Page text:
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How Stress Shapes Neuroimmune Function: Implications for the Neurobiology of Psychiatric Disorders

Title
How Stress Shapes Neuroimmune Function: Implications for the Neurobiology of Psychiatric Disorders
Authors
Koo, Ja WookWohleb, Eric S.
DGIST Authors
Koo, Ja Wook; Wohleb, Eric S.
Issue Date
2021-07
Citation
Biological Psychiatry, 90(2), 74-84
Type
Article
Author Keywords
CytokinesMicrogliaNeurogenesisNeuroimmunePsychiatric DisordersStressSynapse
Keywords
KAPPA-BMICROGLIAADULT HIPPOCAMPAL NEUROGENESISINDUCED DEPRESSIONINFLAMMATORY CYTOKINESPSYCHOLOGICAL STRESSTRANSLOCATOR PROTEINBRAIN INTERLEUKIN-1PROGENITOR CELLSMOUSE MODEL
ISSN
0006-3223
Abstract
Chronic stress causes physiological and hormonal adaptations that lead to neurobiological consequences and behavioral and cognitive impairments. In particular, chronic stress has been shown to drive reduced neurogenesis and altered synaptic plasticity in brain regions that regulate mood and motivation. The neurobiological and behavioral effects of stress resemble the pathophysiology and symptoms observed in psychiatric disorders, suggesting that there are similar underlying mechanisms. Accumulating evidence indicates that neuroimmune systems, particularly microglia, have a critical role in regulating the neurobiology of stress. Preclinical models indicate that chronic stress provokes changes in microglia phenotype and increases inflammatory cytokine signaling, which affects neuronal function and leads to synaptic plasticity deficits and impaired neurogenesis. More recent work has shown that microglia can also phagocytose neuronal elements and contribute to structural remodeling of neurons in response to chronic stress. In this review we highlight work by the Duman research group (as well as others) that has revealed how chronic stress shapes neuroimmune function and, in turn, how inflammatory mediators and microglia contribute to the neurobiological effects of chronic stress. We also provide considerations to engage the therapeutic potential of neuroimmune systems, with the goal of improving treatment for psychiatric disorders. © 2020 Society of Biological Psychiatry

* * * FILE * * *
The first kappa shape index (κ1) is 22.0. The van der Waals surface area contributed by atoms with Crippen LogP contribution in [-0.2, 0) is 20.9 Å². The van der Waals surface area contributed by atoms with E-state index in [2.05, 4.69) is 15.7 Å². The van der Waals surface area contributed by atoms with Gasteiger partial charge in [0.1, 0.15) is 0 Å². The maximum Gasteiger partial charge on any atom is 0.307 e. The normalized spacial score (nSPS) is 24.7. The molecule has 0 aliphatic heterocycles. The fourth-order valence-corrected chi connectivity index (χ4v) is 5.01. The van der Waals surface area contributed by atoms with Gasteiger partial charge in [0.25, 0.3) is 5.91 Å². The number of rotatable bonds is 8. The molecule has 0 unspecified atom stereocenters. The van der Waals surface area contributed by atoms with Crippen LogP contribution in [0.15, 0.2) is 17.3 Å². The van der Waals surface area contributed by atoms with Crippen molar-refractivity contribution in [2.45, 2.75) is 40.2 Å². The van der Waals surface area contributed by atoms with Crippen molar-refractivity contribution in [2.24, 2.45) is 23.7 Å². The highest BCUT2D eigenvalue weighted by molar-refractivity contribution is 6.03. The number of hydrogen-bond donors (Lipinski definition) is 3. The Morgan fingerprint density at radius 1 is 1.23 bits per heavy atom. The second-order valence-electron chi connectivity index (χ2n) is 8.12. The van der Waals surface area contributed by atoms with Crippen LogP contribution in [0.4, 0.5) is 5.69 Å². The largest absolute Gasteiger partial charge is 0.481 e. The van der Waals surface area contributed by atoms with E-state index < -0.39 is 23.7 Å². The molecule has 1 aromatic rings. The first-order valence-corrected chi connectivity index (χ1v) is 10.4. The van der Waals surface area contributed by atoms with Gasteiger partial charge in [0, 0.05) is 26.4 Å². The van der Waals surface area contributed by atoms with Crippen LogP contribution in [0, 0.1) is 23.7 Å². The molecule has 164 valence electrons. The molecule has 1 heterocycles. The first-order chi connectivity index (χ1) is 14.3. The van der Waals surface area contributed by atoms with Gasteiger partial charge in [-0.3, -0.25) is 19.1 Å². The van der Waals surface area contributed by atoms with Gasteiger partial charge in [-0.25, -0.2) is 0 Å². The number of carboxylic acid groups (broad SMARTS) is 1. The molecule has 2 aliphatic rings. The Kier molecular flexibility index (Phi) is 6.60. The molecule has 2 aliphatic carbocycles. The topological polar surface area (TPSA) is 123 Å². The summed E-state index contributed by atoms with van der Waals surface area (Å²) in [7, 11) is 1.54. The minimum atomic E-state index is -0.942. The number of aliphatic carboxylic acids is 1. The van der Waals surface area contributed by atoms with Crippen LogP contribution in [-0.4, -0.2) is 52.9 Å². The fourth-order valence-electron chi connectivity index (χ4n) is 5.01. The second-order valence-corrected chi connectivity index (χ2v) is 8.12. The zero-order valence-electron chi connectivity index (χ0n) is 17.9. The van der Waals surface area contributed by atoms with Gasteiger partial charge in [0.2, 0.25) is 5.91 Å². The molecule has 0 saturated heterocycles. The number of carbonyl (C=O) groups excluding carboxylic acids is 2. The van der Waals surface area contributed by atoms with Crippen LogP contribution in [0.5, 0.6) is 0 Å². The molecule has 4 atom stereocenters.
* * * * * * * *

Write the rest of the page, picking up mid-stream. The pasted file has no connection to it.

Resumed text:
URI
http://hdl.handle.net/20.500.11750/13481
DOI
10.1016/j.biopsych.2020.11.007
Publisher
Elsevier BV
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